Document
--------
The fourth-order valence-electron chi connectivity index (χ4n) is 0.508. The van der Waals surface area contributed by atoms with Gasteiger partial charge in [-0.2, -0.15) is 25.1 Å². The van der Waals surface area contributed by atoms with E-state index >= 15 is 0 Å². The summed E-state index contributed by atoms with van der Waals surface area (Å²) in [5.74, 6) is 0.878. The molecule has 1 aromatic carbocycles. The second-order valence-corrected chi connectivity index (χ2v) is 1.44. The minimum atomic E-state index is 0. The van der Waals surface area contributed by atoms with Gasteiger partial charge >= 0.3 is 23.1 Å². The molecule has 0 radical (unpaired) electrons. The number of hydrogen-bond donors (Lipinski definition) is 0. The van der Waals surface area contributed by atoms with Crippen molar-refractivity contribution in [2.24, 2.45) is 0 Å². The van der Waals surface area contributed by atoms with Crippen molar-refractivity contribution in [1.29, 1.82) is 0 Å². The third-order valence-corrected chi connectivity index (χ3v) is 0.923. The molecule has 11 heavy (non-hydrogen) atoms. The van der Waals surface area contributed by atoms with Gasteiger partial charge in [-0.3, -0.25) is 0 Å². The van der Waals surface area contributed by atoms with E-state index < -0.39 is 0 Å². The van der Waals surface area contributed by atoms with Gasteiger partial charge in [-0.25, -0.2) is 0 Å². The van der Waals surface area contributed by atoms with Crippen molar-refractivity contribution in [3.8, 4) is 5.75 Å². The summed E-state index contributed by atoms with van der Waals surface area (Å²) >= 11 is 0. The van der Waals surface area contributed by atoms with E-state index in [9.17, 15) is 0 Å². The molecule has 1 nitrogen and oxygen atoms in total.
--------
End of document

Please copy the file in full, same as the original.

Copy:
The fourth-order valence-electron chi connectivity index (χ4n) is 0.508. The van der Waals surface area contributed by atoms with Gasteiger partial charge in [-0.2, -0.15) is 25.1 Å². The van der Waals surface area contributed by atoms with E-state index >= 15 is 0 Å². The summed E-state index contributed by atoms with van der Waals surface area (Å²) in [5.74, 6) is 0.878. The molecule has 1 aromatic carbocycles. The second-order valence-corrected chi connectivity index (χ2v) is 1.44. The minimum atomic E-state index is 0. The van der Waals surface area contributed by atoms with Gasteiger partial charge >= 0.3 is 23.1 Å². The molecule has 0 radical (unpaired) electrons. The number of hydrogen-bond donors (Lipinski definition) is 0. The van der Waals surface area contributed by atoms with Crippen molar-refractivity contribution in [2.24, 2.45) is 0 Å². The van der Waals surface area contributed by atoms with Crippen molar-refractivity contribution in [1.29, 1.82) is 0 Å². The third-order valence-corrected chi connectivity index (χ3v) is 0.923. The molecule has 11 heavy (non-hydrogen) atoms. The van der Waals surface area contributed by atoms with Gasteiger partial charge in [-0.3, -0.25) is 0 Å². The van der Waals surface area contributed by atoms with E-state index < -0.39 is 0 Å². The van der Waals surface area contributed by atoms with Gasteiger partial charge in [-0.25, -0.2) is 0 Å². The van der Waals surface area contributed by atoms with Crippen molar-refractivity contribution in [3.8, 4) is 5.75 Å². The summed E-state index contributed by atoms with van der Waals surface area (Å²) >= 11 is 0. The van der Waals surface area contributed by atoms with E-state index in [9.17, 15) is 0 Å². The molecule has 1 nitrogen and oxygen atoms in total.